Students Motivation

Categories: Treatise

Students motivation is one of the most important factors influencing how much they learn. As you read the following case study, which involves a world history teacher who has her class involved in a unit on the Crusades, consider what she does to influence her students motivation. Motivation is a force that energizes, sustains and directs behavior toward a goal ( Brophy, 2004; Pintrich & Schunk, 2002), and researchers have found a positive and robust correlation between motivation and achievement ( McDermott, Mordell & Stoltzfus, 2001; Wang, Haertal & Walberg, 1993; R.

 Weinstein, 1998)

Children’s motivation to learn lies at the very core of achieving success in schooling. Given rapid technological advances, an ever-changing knowledge base, and shifting workplace needs, a continuing motivation to learn may well be the hallmark of individual accomplishment across the lifespan. In general, motivated students have more positive attitudes toward school and describe school as satisfying. Other than that, persist on difficult tasks and cause fewer management problems. Students also able to process information in depth and excel in classroom learning experiences ( Stipek, 1996, 2002) .

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Not surprisingly, motivated students are a primary source of job satisfaction for teachers. Motivation can be described in two broad categories. Extrinsic motivation is motivation to engage in an activity as a means to an end, whereas instrinsic motivation is motivation to be involved in an activity for its own sake.. extrinsically motivated learners may study hard for a test because they believe studying will lead to high test scores, for example; intrinsically motivated learners study because they want to understand the content and they view learning as worthwhile in itself.

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Although we think of extrinsic and intrinsic motivation as two ends of a continuum (meaning the higher the extrinsic motivation, the lower the intrinsic motivation and vice versa), they are actually on separate continua ( Covington, 2000; Pintrich & schunk, 2002). For example, students might study hard both because a topic is interesting and because they want good grades. Others might study only to receive the good grades. The first group is high in both intrinsic and extrinsic motivation; the second is high in extrinsic motivation but low in intrinsic motivation.

Research indicates that intrinsic motivation is preferable because of its focus on learning and understanding (Brophy, 2004). Extrinsic and intrinsic motivation are also contextual and can and can change over time. Researches have determined that learners are intrinsically motivated by activities or experiences that * Present a challenge. Challenge occurs when goals are moderately difficult, and success isn’t guaranteed. Meeting challenges is also emotionally satisfying. * Provide the learner with feeling of autonomy.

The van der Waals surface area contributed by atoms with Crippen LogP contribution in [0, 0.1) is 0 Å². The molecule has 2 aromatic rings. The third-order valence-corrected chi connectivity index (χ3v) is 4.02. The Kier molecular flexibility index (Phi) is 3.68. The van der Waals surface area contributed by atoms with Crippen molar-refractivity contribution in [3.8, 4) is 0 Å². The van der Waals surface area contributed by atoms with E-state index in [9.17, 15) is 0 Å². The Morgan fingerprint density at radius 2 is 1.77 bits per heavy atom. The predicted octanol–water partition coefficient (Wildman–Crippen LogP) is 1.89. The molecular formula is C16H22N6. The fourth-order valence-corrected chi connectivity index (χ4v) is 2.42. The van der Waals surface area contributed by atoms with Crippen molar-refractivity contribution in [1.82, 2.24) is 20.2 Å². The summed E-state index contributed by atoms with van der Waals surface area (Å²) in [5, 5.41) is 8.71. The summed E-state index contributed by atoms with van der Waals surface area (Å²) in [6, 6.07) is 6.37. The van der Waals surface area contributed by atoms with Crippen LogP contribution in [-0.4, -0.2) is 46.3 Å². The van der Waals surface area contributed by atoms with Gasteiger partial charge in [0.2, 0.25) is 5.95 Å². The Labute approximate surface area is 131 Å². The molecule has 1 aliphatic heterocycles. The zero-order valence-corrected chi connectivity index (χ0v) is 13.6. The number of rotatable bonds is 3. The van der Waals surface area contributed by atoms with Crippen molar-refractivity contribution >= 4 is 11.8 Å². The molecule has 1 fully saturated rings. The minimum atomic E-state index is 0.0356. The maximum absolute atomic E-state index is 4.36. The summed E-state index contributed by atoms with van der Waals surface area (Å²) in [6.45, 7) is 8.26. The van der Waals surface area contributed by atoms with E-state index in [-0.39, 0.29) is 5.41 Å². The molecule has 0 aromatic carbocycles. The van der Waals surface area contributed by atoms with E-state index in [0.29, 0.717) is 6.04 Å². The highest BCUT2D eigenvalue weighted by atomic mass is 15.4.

Learners are more motivated when they feel that they have command or influence over their own learning. * Evoke curiosity. Interesting, novel, surprising or discrepant experiences create intrinsic motivation. * Involve creativity and fantasy. Experiences allow learners to personalize content by using their imaginations. In addition, some researches suggest that aesthetic experiences those associated with beauty that evoke emotional reactions may be intrinsically motivating as well ( Ryan & deci, 2000).

Behavioral view of motivation Behaviorism views learning as a change in behavior that occurs as a result of experience. An increase in studying or learning behaviors is viewed as evidence of motivation ( Pintrinch & Schunk, 2002), so reinforcers, such as praise, comments on homework, high test scores, and good grades, are motivators. Using Rewards in Classrooms Although the use of rewards in classrooms is controversial ( Kohn, 1992, 1993b, 1996b), it is still common ( Eisenberger et al. , 1999).

Rewards commonly used in elementary classrooms include * Approval, such as teacher praise or being selected as a class monitor * Consumable items, such as candy or popcorn * Entertainment , such as playing computer games * Success in competition, such as being the first to finish a game or drill In middle and secondary classrooms, common rewards are * High test scores and good grades * Teacher comments on papers * Teachers compliments delivered quietly and individually * Free time to talk to classmates

Criticism of Behavioral Approaches to Motivation The use of rewards as motivators as criticized on three grounds. One is philosophical; critics argue that schools should cultivate intrinsic motivation and believe that using rewards sends students the wrong message about learning. A second is based on research indicating that the use of rewards decreases interest in intrinsically motivating tasks. A third and perhaps the most significant, is the fact that behaviorism provides an incomplete explanation for motivation.